Daniel Day Lewis is cashing out. He’s announced that he’s retiring from acting after his last movie, “Phantom Thread,” is released this fall. That’s it, he’s done. He’s released a statement to Variety saying goodbye, adios amigos.
Is he ill? Who knows? I guess we’ll see when he resurfaces, if he resurfaces. DDL has Oscars for “There Will Be Blood,” “My Left Foot,” and “Lincoln.” He’s made tons of good films.
But he’s also always had a strange relationship with fame. He really doesn’t like it. Promoting films has always been a challenge. He doesn’t give interviews. He’s probably the most enigmatic actor around. He’s also the best, frankly. His work, I guess he feels, speaks for itself.
DDL has been married for years to director-writer Rebecca Miller, daughter of the late legendary playwright Arthur Miller. They have two sons, and he has another son, Gabriel, by actress Isabelle Adjani. The Millers divide their time between Connecticut, New York, and Mars, probably. They are very private.
The actor has had some odd chapters in his life. Years ago he went to work in a shoe cobbler’s shop in Florence, helping to make very expensive shoes. This was after he’d won his first Oscar. He also had a nervous breakdown playing Hamlet on stage in London in 1989. Judi Dench once told me he just came to her at the intermission and said he couldn’t go back on stage. He’d been in 65 performances, and received mixed reviews.
Let’s hope this is just a break, and nothing is wrong. It would be a shame if DDL never worked again. Maybe this has something to do with the character he plays in the movie. DDL is famous for staying in character until well after a production wraps.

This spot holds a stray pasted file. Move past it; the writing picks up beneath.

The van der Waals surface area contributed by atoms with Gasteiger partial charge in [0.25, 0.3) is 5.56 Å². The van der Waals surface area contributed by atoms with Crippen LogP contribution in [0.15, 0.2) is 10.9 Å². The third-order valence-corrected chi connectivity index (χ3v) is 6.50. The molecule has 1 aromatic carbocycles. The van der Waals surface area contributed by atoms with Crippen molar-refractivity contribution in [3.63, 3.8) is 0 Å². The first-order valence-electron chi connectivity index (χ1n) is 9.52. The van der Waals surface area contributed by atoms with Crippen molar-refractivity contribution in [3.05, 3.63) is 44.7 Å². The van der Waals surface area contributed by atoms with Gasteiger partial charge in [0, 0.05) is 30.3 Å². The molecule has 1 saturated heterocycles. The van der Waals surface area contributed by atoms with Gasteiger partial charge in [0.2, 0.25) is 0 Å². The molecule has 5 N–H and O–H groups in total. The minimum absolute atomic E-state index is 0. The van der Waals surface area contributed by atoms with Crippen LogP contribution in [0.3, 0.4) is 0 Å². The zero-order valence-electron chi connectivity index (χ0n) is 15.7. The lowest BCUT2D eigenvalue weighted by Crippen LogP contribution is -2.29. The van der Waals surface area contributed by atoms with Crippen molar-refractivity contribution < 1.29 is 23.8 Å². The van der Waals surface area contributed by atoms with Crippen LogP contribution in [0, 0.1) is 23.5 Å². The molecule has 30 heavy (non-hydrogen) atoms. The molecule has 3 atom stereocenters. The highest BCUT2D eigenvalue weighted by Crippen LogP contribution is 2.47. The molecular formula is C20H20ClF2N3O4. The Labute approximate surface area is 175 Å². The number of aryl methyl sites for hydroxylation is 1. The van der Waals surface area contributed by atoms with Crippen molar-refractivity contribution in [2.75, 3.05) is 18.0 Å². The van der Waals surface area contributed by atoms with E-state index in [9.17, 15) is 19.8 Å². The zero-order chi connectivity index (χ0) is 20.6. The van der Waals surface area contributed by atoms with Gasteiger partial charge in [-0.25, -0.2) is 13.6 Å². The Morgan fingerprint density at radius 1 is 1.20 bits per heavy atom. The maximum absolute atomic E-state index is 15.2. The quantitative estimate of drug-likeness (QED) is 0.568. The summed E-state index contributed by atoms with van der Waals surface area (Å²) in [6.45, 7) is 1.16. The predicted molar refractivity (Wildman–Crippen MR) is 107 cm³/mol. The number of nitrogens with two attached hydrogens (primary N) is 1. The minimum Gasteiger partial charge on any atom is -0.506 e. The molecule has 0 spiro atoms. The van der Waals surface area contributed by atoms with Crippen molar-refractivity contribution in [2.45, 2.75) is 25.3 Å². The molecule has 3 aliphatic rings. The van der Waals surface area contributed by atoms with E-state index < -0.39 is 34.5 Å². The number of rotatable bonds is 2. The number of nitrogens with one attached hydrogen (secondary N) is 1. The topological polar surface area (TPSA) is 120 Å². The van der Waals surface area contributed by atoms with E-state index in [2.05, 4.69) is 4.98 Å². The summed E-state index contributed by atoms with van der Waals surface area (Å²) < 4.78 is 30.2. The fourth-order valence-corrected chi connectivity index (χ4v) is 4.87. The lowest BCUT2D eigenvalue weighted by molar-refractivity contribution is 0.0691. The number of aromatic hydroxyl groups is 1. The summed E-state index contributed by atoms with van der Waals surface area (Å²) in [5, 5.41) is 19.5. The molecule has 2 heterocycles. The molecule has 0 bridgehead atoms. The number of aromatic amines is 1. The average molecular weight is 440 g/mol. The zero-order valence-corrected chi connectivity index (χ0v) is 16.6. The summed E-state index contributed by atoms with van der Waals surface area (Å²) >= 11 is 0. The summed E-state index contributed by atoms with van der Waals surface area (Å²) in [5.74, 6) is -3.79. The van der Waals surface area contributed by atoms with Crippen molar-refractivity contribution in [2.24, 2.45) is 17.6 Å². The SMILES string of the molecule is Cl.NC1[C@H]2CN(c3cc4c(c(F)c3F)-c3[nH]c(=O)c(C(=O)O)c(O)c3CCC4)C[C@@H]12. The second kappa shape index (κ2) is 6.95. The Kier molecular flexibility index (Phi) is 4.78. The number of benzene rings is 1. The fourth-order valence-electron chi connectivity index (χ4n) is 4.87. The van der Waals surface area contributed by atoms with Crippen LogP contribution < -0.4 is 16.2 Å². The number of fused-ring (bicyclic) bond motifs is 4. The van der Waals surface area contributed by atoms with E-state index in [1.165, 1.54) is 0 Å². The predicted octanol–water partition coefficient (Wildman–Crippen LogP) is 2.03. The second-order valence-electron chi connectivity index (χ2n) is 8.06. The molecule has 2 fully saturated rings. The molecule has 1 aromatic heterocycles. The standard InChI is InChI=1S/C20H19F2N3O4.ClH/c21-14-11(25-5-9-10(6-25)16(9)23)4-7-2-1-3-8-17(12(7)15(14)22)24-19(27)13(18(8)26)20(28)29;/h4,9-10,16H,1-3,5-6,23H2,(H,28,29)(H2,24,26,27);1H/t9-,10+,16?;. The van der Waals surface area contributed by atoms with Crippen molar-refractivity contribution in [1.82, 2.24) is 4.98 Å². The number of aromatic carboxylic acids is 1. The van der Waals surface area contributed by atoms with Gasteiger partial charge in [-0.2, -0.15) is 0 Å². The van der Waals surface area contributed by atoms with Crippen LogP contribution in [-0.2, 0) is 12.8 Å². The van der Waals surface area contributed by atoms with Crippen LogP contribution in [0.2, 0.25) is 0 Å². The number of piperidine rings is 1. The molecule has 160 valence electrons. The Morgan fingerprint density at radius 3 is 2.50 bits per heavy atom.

In the meantime, we’ll have to savor the Paul Thomas Anderson movie “Phantom Thread” until he changes his mind.
I wrote this back on July 15, 2003:
Last week in sunny Florence, Italy, I had the pleasure of finally meeting Stefano Bemer — the custom shoemaker for whom Oscar winning actor Daniel Day-Lewis worked a couple of years ago.
Bemer’s very small shop is not in a fashionable area of Florence, but sort of hidden away and extremely discreet. It consists of a tiny waiting area with a counter, adjoined by a similar workspace. There, a couple of workers bang on nails and try not to inhale glue as they make one of a kind pairs of men’s shoes.
The shoes all carry the same price tag: $1,500 for the actual product, plus $250 for the three required fittings. I tried on a pair of suede desert boots which Bemer had in my size. The price tag for these was $730. They were lovely, but I declined in several languages.
Bemer had nothing but praise for Day-Lewis, whom he called a hard worker. “I used to say to him, ‘Daniel, no one is perfect,'” said Bemer, noting that Day-Lewis would often become disturbed when a stitch was not exactly right.
Day-Lewis worked for Bemer for an astounding 11 months in 1999. The shoe man would definitely take him back. In the meantime, Bemer makes shoes for the likes of Sting — who has a villa in Tuscany.
I, however, have returned to the Timberland outlet shop.